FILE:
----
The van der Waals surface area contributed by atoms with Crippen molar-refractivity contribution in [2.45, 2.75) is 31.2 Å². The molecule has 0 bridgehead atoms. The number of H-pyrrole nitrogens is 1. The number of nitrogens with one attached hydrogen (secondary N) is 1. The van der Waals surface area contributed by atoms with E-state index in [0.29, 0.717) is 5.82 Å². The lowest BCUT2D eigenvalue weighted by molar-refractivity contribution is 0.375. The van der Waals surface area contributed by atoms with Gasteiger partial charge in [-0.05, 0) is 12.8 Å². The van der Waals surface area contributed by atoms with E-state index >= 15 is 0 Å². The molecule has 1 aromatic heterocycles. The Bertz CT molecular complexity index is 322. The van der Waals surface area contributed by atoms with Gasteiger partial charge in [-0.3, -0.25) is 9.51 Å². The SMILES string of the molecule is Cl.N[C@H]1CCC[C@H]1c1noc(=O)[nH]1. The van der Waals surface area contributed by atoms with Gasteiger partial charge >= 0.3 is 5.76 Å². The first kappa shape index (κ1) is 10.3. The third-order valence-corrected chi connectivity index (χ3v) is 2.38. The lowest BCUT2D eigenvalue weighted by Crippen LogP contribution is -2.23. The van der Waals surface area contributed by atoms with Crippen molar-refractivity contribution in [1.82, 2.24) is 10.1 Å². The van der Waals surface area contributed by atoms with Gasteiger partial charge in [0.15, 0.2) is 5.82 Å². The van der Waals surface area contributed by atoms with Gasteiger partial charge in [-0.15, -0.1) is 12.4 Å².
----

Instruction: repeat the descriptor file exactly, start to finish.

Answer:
The van der Waals surface area contributed by atoms with Crippen molar-refractivity contribution in [2.45, 2.75) is 31.2 Å². The molecule has 0 bridgehead atoms. The number of H-pyrrole nitrogens is 1. The number of nitrogens with one attached hydrogen (secondary N) is 1. The van der Waals surface area contributed by atoms with E-state index in [0.29, 0.717) is 5.82 Å². The lowest BCUT2D eigenvalue weighted by molar-refractivity contribution is 0.375. The van der Waals surface area contributed by atoms with Gasteiger partial charge in [-0.05, 0) is 12.8 Å². The van der Waals surface area contributed by atoms with E-state index >= 15 is 0 Å². The molecule has 1 aromatic heterocycles. The Bertz CT molecular complexity index is 322. The van der Waals surface area contributed by atoms with Gasteiger partial charge in [-0.3, -0.25) is 9.51 Å². The SMILES string of the molecule is Cl.N[C@H]1CCC[C@H]1c1noc(=O)[nH]1. The van der Waals surface area contributed by atoms with Gasteiger partial charge >= 0.3 is 5.76 Å². The first kappa shape index (κ1) is 10.3. The third-order valence-corrected chi connectivity index (χ3v) is 2.38. The lowest BCUT2D eigenvalue weighted by Crippen LogP contribution is -2.23. The van der Waals surface area contributed by atoms with Crippen molar-refractivity contribution in [1.82, 2.24) is 10.1 Å². The van der Waals surface area contributed by atoms with Gasteiger partial charge in [0.15, 0.2) is 5.82 Å². The van der Waals surface area contributed by atoms with Gasteiger partial charge in [-0.15, -0.1) is 12.4 Å².